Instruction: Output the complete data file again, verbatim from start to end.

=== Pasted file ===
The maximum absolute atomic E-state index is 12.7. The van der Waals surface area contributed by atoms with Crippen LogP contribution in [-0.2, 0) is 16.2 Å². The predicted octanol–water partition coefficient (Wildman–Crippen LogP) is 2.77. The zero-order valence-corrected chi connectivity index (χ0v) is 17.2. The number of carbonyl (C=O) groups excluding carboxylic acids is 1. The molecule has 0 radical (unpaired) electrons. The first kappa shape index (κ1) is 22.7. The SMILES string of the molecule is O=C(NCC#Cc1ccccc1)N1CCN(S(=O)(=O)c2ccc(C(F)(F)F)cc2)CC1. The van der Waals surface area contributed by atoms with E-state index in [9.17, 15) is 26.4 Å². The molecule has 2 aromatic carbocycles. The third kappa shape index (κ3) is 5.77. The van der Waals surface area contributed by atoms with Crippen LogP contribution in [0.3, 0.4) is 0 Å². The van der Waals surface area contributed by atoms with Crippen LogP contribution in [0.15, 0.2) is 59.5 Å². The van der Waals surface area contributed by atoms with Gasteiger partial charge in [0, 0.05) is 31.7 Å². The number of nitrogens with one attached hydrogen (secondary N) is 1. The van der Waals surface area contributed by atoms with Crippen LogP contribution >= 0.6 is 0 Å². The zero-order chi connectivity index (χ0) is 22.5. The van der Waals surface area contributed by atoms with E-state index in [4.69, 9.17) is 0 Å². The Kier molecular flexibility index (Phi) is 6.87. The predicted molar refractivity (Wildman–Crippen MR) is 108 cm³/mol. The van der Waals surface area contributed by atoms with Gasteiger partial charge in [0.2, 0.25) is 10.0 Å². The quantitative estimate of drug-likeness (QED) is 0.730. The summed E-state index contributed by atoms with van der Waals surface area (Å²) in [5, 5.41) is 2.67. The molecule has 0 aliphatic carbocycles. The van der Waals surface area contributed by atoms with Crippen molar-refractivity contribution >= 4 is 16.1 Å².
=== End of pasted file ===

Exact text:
The maximum absolute atomic E-state index is 12.7. The van der Waals surface area contributed by atoms with Crippen LogP contribution in [-0.2, 0) is 16.2 Å². The predicted octanol–water partition coefficient (Wildman–Crippen LogP) is 2.77. The zero-order valence-corrected chi connectivity index (χ0v) is 17.2. The number of carbonyl (C=O) groups excluding carboxylic acids is 1. The molecule has 0 radical (unpaired) electrons. The first kappa shape index (κ1) is 22.7. The SMILES string of the molecule is O=C(NCC#Cc1ccccc1)N1CCN(S(=O)(=O)c2ccc(C(F)(F)F)cc2)CC1. The van der Waals surface area contributed by atoms with E-state index in [9.17, 15) is 26.4 Å². The molecule has 2 aromatic carbocycles. The third kappa shape index (κ3) is 5.77. The van der Waals surface area contributed by atoms with Crippen LogP contribution in [0.3, 0.4) is 0 Å². The van der Waals surface area contributed by atoms with Crippen LogP contribution in [0.15, 0.2) is 59.5 Å². The van der Waals surface area contributed by atoms with Gasteiger partial charge in [0, 0.05) is 31.7 Å². The number of nitrogens with one attached hydrogen (secondary N) is 1. The van der Waals surface area contributed by atoms with Crippen LogP contribution >= 0.6 is 0 Å². The zero-order chi connectivity index (χ0) is 22.5. The van der Waals surface area contributed by atoms with E-state index in [4.69, 9.17) is 0 Å². The Kier molecular flexibility index (Phi) is 6.87. The predicted molar refractivity (Wildman–Crippen MR) is 108 cm³/mol. The van der Waals surface area contributed by atoms with Gasteiger partial charge in [0.2, 0.25) is 10.0 Å². The quantitative estimate of drug-likeness (QED) is 0.730. The summed E-state index contributed by atoms with van der Waals surface area (Å²) in [5, 5.41) is 2.67. The molecule has 0 aliphatic carbocycles. The van der Waals surface area contributed by atoms with Crippen molar-refractivity contribution >= 4 is 16.1 Å².